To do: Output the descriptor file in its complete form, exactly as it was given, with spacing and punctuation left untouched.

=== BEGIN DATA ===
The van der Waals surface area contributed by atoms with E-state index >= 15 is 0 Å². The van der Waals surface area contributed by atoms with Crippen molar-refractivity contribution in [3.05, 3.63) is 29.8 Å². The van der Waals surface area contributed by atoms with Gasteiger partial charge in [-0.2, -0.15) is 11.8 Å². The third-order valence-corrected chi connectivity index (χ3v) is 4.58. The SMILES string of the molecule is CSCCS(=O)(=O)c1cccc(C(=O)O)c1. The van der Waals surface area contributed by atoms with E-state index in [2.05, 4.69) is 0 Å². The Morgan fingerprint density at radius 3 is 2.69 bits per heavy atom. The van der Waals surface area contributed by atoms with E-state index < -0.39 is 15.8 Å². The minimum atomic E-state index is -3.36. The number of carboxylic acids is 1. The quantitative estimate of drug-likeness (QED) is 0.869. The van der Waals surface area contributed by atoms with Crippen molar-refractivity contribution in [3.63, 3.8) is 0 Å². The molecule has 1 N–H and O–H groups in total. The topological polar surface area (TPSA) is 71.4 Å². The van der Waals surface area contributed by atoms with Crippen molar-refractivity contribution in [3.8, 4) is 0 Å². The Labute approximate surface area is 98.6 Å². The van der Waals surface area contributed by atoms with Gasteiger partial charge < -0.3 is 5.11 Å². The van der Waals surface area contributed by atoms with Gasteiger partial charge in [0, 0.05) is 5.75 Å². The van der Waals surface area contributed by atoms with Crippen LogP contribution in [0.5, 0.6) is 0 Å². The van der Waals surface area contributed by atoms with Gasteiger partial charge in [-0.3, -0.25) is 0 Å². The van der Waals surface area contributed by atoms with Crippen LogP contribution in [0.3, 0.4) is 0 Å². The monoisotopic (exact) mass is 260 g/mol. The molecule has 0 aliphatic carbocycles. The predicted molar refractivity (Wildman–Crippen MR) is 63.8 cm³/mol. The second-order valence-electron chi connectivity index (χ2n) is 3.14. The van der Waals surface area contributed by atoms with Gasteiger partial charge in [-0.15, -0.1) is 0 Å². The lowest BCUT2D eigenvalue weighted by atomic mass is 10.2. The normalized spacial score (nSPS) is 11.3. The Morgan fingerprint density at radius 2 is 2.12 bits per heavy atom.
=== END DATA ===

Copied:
The van der Waals surface area contributed by atoms with E-state index >= 15 is 0 Å². The van der Waals surface area contributed by atoms with Crippen molar-refractivity contribution in [3.05, 3.63) is 29.8 Å². The van der Waals surface area contributed by atoms with Gasteiger partial charge in [-0.2, -0.15) is 11.8 Å². The third-order valence-corrected chi connectivity index (χ3v) is 4.58. The SMILES string of the molecule is CSCCS(=O)(=O)c1cccc(C(=O)O)c1. The van der Waals surface area contributed by atoms with E-state index in [2.05, 4.69) is 0 Å². The Morgan fingerprint density at radius 3 is 2.69 bits per heavy atom. The van der Waals surface area contributed by atoms with E-state index < -0.39 is 15.8 Å². The minimum atomic E-state index is -3.36. The number of carboxylic acids is 1. The quantitative estimate of drug-likeness (QED) is 0.869. The van der Waals surface area contributed by atoms with Crippen molar-refractivity contribution in [3.63, 3.8) is 0 Å². The molecule has 1 N–H and O–H groups in total. The topological polar surface area (TPSA) is 71.4 Å². The van der Waals surface area contributed by atoms with Crippen molar-refractivity contribution in [3.8, 4) is 0 Å². The Labute approximate surface area is 98.6 Å². The van der Waals surface area contributed by atoms with Gasteiger partial charge < -0.3 is 5.11 Å². The van der Waals surface area contributed by atoms with Gasteiger partial charge in [0, 0.05) is 5.75 Å². The van der Waals surface area contributed by atoms with Crippen LogP contribution in [0.5, 0.6) is 0 Å². The van der Waals surface area contributed by atoms with Gasteiger partial charge in [-0.3, -0.25) is 0 Å². The van der Waals surface area contributed by atoms with Crippen LogP contribution in [0.3, 0.4) is 0 Å². The monoisotopic (exact) mass is 260 g/mol. The molecule has 0 aliphatic carbocycles. The predicted molar refractivity (Wildman–Crippen MR) is 63.8 cm³/mol. The second-order valence-electron chi connectivity index (χ2n) is 3.14. The van der Waals surface area contributed by atoms with Gasteiger partial charge in [-0.15, -0.1) is 0 Å². The lowest BCUT2D eigenvalue weighted by atomic mass is 10.2. The normalized spacial score (nSPS) is 11.3. The Morgan fingerprint density at radius 2 is 2.12 bits per heavy atom.